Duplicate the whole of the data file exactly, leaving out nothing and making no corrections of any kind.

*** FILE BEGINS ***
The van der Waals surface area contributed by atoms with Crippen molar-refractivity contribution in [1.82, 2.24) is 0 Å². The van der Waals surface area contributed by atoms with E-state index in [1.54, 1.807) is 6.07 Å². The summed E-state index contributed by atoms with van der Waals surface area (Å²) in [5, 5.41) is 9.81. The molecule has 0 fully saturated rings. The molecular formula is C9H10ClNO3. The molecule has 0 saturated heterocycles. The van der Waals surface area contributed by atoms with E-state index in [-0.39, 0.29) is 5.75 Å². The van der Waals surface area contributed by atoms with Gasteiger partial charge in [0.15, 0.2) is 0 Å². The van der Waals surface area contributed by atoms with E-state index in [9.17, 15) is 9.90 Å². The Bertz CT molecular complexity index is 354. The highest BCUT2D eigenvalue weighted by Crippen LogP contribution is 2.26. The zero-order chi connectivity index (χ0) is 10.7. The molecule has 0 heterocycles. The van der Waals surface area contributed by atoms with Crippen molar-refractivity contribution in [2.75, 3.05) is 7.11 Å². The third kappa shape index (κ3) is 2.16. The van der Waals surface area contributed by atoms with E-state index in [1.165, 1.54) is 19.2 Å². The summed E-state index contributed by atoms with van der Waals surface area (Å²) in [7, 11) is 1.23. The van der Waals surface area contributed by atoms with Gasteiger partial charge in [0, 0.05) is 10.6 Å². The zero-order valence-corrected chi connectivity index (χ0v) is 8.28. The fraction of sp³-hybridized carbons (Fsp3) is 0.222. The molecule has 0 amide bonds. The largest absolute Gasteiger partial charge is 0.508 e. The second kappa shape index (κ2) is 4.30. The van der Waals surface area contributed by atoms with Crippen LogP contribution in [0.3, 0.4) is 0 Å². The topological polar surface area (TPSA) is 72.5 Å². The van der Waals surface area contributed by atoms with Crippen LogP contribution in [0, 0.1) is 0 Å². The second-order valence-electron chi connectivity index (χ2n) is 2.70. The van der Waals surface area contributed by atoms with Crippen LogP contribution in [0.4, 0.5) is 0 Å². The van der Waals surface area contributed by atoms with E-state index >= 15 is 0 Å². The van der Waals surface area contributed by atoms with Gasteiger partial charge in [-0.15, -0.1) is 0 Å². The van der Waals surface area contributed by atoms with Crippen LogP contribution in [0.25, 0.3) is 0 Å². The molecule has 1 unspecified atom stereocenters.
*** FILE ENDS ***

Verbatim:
The van der Waals surface area contributed by atoms with Crippen molar-refractivity contribution in [1.82, 2.24) is 0 Å². The van der Waals surface area contributed by atoms with E-state index in [1.54, 1.807) is 6.07 Å². The summed E-state index contributed by atoms with van der Waals surface area (Å²) in [5, 5.41) is 9.81. The molecule has 0 fully saturated rings. The molecular formula is C9H10ClNO3. The molecule has 0 saturated heterocycles. The van der Waals surface area contributed by atoms with E-state index in [-0.39, 0.29) is 5.75 Å². The van der Waals surface area contributed by atoms with Gasteiger partial charge in [0.15, 0.2) is 0 Å². The van der Waals surface area contributed by atoms with E-state index in [9.17, 15) is 9.90 Å². The Bertz CT molecular complexity index is 354. The highest BCUT2D eigenvalue weighted by Crippen LogP contribution is 2.26. The zero-order chi connectivity index (χ0) is 10.7. The molecule has 0 heterocycles. The van der Waals surface area contributed by atoms with Crippen molar-refractivity contribution in [2.75, 3.05) is 7.11 Å². The third kappa shape index (κ3) is 2.16. The van der Waals surface area contributed by atoms with E-state index in [1.165, 1.54) is 19.2 Å². The summed E-state index contributed by atoms with van der Waals surface area (Å²) in [7, 11) is 1.23. The van der Waals surface area contributed by atoms with Gasteiger partial charge in [0, 0.05) is 10.6 Å². The zero-order valence-corrected chi connectivity index (χ0v) is 8.28. The fraction of sp³-hybridized carbons (Fsp3) is 0.222. The molecule has 0 amide bonds. The largest absolute Gasteiger partial charge is 0.508 e. The second kappa shape index (κ2) is 4.30. The van der Waals surface area contributed by atoms with Crippen LogP contribution in [0.3, 0.4) is 0 Å². The topological polar surface area (TPSA) is 72.5 Å². The van der Waals surface area contributed by atoms with Crippen LogP contribution in [0, 0.1) is 0 Å². The second-order valence-electron chi connectivity index (χ2n) is 2.70. The van der Waals surface area contributed by atoms with Crippen LogP contribution in [0.4, 0.5) is 0 Å². The van der Waals surface area contributed by atoms with E-state index >= 15 is 0 Å². The van der Waals surface area contributed by atoms with Gasteiger partial charge in [-0.15, -0.1) is 0 Å². The van der Waals surface area contributed by atoms with Crippen LogP contribution in [0.25, 0.3) is 0 Å². The molecule has 1 unspecified atom stereocenters.